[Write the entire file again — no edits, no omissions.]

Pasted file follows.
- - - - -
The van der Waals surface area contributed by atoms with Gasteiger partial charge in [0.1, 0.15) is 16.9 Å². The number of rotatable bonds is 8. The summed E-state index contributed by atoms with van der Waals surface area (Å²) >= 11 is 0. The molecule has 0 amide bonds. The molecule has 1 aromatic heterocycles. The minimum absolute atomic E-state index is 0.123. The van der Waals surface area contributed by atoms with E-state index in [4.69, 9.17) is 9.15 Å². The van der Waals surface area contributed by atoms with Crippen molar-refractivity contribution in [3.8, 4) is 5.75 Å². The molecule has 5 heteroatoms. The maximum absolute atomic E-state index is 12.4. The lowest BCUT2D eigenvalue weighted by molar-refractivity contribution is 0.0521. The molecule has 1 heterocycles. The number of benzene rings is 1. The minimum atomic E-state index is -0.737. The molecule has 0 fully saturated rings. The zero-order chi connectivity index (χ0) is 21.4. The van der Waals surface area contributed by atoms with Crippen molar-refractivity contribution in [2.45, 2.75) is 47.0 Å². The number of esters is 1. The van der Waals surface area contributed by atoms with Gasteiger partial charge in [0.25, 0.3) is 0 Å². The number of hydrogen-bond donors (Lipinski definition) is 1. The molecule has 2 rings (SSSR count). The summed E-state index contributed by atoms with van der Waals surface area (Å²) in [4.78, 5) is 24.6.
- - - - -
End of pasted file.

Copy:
The van der Waals surface area contributed by atoms with Gasteiger partial charge in [0.1, 0.15) is 16.9 Å². The number of rotatable bonds is 8. The summed E-state index contributed by atoms with van der Waals surface area (Å²) >= 11 is 0. The molecule has 0 amide bonds. The molecule has 1 aromatic heterocycles. The minimum absolute atomic E-state index is 0.123. The van der Waals surface area contributed by atoms with E-state index in [4.69, 9.17) is 9.15 Å². The van der Waals surface area contributed by atoms with Crippen molar-refractivity contribution in [3.8, 4) is 5.75 Å². The molecule has 5 heteroatoms. The maximum absolute atomic E-state index is 12.4. The lowest BCUT2D eigenvalue weighted by molar-refractivity contribution is 0.0521. The molecule has 1 heterocycles. The number of benzene rings is 1. The minimum atomic E-state index is -0.737. The molecule has 0 fully saturated rings. The zero-order chi connectivity index (χ0) is 21.4. The van der Waals surface area contributed by atoms with Crippen molar-refractivity contribution in [2.45, 2.75) is 47.0 Å². The number of esters is 1. The van der Waals surface area contributed by atoms with Gasteiger partial charge in [0.25, 0.3) is 0 Å². The number of hydrogen-bond donors (Lipinski definition) is 1. The molecule has 2 rings (SSSR count). The summed E-state index contributed by atoms with van der Waals surface area (Å²) in [4.78, 5) is 24.6.